Cruz, Roberts agree on NAFTA, not on Democrats |

Cruz, Roberts agree on NAFTA, not on Democrats

he U.S. Chamber of Commerce held an event called “The Future of NAFTA: The Stakes for American Agriculture and Business” on Oct. 31 in Washington. From left, Neil Harrington of the U.S. Chamber, Bob Peterson of Melton Truck Lines, Albert Green of Kent Displays, Randy Spronk of Spronk and Ranger Farms, Gordon Stoner of the National Association of Wheat Growers and Dermot Hayes of Iowa State University.
The Hagstrom Report |

Cruz: Northey hold will continue

Sen. Ted Cruz, R-Texas, said he won’t allow a vote on President Donald Trump’s nomination of Bill Northey to be agriculture undersecretary for farm production and conservation until he gets a meeting with the administration about the Renewable Fuel Standard, Politico reported.

Corn belt senators have succeeded in convincing Trump to maintain the support for the RFS and its volumetric requirements for renewable fuels that he promised during the campaign. Cruz and other oil state senators have been upset by the Trump administration’s refusal to make changes. Last week, Cruz put a hold on Northey’s nomination, and a group of senators demanded a White House meeting.

After a Chamber of Commerce event on the North American Free Trade Agreement, Cruz told Politico, “We are working to sit down with the administration and discuss a solution to the RFS that addresses the concerns of the agriculture community, but also avoids devastating job losses among refiners.”

— The Hagstrom Report

Sens. Ted Cruz, R-Texas, and Pat Roberts, R-Kansas, agreed on the importance of the North American Free Trade Agreement but not on whether Democratic senators can help on trade.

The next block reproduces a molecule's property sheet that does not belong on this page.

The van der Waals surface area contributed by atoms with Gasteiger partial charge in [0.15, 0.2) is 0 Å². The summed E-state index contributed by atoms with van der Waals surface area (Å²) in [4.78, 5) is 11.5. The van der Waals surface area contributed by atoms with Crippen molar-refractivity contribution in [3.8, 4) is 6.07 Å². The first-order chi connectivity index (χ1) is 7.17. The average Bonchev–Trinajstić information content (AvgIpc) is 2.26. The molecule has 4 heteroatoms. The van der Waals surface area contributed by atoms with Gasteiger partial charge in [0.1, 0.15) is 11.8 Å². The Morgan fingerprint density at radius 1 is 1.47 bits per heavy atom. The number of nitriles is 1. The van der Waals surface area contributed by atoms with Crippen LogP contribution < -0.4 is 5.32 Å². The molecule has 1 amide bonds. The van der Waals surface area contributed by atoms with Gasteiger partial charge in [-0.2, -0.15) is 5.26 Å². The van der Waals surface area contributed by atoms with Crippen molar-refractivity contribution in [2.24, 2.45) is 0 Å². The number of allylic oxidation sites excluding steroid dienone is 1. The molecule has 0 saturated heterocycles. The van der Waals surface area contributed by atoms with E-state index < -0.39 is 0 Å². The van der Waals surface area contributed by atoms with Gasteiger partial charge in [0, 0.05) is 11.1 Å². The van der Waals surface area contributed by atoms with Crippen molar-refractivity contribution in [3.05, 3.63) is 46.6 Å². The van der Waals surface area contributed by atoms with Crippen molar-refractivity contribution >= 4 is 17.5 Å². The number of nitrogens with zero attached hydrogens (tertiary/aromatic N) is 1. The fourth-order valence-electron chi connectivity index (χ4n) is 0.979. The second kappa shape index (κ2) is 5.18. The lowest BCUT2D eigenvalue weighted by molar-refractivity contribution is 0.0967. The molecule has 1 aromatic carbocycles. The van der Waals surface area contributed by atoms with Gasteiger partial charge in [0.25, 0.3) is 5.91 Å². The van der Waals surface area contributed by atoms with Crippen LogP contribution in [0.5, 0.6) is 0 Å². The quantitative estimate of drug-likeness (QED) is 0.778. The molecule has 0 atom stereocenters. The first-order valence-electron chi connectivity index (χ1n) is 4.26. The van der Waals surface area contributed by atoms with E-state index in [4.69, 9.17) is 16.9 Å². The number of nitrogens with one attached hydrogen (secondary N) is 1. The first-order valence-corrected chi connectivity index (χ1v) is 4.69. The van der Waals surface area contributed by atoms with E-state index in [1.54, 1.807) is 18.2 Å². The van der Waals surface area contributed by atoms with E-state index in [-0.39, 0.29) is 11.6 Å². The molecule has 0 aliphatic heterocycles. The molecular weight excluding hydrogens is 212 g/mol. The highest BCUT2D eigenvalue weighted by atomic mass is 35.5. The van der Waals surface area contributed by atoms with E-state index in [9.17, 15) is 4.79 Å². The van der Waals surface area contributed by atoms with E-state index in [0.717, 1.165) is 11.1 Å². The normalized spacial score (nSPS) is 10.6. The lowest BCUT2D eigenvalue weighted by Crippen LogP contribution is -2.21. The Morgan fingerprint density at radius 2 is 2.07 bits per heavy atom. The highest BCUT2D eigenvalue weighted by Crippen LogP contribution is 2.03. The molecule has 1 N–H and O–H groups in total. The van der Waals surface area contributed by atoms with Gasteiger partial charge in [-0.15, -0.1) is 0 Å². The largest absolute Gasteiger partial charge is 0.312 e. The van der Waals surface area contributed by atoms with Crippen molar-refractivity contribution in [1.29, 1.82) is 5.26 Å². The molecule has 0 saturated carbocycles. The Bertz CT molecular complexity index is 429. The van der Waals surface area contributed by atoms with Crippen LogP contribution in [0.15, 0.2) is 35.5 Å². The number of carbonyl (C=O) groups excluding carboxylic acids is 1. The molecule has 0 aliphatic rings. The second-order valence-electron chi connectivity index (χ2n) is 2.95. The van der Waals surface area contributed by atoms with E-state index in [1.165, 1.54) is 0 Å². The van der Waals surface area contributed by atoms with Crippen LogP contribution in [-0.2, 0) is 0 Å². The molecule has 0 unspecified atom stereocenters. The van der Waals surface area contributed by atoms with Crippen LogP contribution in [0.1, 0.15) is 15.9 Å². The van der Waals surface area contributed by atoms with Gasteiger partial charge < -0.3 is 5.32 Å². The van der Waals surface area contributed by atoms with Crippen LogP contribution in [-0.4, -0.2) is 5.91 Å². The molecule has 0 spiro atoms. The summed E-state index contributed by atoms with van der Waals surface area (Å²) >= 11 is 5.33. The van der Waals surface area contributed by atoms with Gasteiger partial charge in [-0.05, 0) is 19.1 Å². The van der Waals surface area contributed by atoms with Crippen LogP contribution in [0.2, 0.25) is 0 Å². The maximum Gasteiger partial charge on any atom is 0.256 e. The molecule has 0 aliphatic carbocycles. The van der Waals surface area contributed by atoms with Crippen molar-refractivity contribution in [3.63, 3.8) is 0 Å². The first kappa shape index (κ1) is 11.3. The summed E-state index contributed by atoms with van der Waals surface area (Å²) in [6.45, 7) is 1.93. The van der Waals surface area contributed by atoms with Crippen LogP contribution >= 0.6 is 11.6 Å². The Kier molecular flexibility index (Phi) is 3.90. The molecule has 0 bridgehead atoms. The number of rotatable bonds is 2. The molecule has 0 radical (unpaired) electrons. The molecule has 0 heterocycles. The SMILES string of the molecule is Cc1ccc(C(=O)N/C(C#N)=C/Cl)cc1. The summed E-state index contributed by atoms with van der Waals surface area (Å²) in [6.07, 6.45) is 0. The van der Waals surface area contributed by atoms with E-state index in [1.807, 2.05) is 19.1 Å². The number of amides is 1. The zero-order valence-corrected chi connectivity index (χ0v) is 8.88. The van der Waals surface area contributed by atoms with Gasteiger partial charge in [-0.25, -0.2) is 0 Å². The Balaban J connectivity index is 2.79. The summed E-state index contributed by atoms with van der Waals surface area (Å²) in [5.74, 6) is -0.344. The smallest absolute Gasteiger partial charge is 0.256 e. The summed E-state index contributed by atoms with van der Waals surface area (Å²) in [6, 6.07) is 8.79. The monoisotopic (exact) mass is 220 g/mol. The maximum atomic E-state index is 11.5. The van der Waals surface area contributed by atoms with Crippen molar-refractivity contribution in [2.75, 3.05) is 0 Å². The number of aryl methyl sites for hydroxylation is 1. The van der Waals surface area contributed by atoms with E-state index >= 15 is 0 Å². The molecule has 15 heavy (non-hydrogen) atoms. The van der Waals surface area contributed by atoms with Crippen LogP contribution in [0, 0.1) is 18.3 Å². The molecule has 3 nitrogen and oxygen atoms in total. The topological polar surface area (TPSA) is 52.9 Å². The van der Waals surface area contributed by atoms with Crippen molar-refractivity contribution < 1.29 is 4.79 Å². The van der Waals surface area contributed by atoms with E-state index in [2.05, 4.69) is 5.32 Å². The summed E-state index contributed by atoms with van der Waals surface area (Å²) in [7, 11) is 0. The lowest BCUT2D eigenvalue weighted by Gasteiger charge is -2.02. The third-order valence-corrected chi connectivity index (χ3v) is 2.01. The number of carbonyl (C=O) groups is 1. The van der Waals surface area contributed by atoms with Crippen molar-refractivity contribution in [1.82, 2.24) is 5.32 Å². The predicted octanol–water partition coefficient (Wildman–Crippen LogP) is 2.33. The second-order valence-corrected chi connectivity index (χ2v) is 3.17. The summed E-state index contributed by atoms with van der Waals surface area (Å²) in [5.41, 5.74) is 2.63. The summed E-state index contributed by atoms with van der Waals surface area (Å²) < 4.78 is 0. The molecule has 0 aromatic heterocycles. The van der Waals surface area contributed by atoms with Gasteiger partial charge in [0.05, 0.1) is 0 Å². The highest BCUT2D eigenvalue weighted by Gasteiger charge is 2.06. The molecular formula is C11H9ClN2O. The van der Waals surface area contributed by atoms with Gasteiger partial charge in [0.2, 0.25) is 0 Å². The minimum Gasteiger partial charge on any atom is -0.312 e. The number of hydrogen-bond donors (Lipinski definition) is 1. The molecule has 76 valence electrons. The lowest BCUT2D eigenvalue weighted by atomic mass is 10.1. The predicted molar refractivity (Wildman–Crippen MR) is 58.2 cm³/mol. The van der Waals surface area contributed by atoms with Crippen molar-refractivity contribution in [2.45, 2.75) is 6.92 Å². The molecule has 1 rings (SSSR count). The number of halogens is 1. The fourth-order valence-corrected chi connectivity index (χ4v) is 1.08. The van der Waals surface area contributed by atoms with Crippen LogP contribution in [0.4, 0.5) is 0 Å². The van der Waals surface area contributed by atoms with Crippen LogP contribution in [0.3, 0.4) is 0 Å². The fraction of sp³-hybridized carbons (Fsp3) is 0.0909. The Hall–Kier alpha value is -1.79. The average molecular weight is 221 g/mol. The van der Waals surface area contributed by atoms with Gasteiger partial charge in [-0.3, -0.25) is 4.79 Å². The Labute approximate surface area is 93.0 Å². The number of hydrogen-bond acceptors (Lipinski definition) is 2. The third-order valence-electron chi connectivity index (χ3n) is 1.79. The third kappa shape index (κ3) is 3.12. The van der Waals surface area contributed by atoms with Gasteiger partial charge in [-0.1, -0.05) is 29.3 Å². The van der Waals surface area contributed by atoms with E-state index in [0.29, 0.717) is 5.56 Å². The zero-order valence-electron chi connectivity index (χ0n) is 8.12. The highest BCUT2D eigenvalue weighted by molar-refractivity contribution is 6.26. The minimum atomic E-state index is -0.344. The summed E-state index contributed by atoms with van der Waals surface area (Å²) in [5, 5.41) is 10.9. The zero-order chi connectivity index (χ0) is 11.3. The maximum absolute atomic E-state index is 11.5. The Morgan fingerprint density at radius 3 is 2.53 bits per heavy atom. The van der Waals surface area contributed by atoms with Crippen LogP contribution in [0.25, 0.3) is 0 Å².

At a U.S Chamber of Commerce event on Oct. 31, Cruz said he believes NAFTA renegotiations could “be a good thing or a bad thing,” depending on whether the Trump administration’s objective is to increase international trade with Mexico and Canada or to erect barriers to the U.S. market, which, he said, “would do profound damage.”

“Which direction will the administration go? I will tell you candidly: I don’t know,” Cruz said. “It depends on which voices will be listened to.”

Cruz said his biggest issue in NAFTA is energy development in Mexico. Cruz compared the situation of energy development in the United States and Mexico with the economic differences between North and South Korea.

A satellite map of South Korea shows lots of lights while a map of North Korea shows “it is shrouded in darkness” because there is so little development, Cruz said.

The difference is “almost like the finger of God” showing the difference between a market economy and communism, he said.

A similar satellite photo of the Eagle Ford shale formation in South Texas and Mexico shows that the area north of the Rio Grande “is brightly lit up,” while the area in Mexico is “far, far darker” — though not as dark as North Korea.

The Trump administration, he said, should use the NAFTA negotiation to open up the energy market in Mexico because Mexico would turn to the United States and Texas for the expertise to develop those energy resources.

A withdrawal, he said, “would impose massive economic costs on Texas and the United States. My hope is we don’t go down that path.”

Cruz also said he believes the action on trade will be within the Trump administration because Republicans in the Senate are “virtually united” in favor of trade, but Democrats would filibuster any bill.

Cruz noted President Bill Clinton signed NAFTA, but Hillary Clinton “got pilloried by the left” because her husband signed it.

“I can’t think of a single Democratic senator who is a strong defender of free trade,” Cruz said.

But when Roberts took the podium, he said he disagreed with Cruz about the Democrats.

Roberts said he could think of Democratic senators who support trade, especially those on the agriculture committee.

Roberts stressed “times are tough in farm country” and farmers and ranchers need “certainty” and “reliable markets” for their products.

Roberts said he knows Trade Representative Robert Lighthizer, and believes Lighthizer knows the value of agriculture because he worked for former Sen. Bob Dole, R-Kan. Yet, Roberts said, “the path” Lighthizer and Trump may take “is fraught with a lot of dangers.”

Roberts said he has told Trump trade is “like humpty dumpty — you can’t put it back together.”


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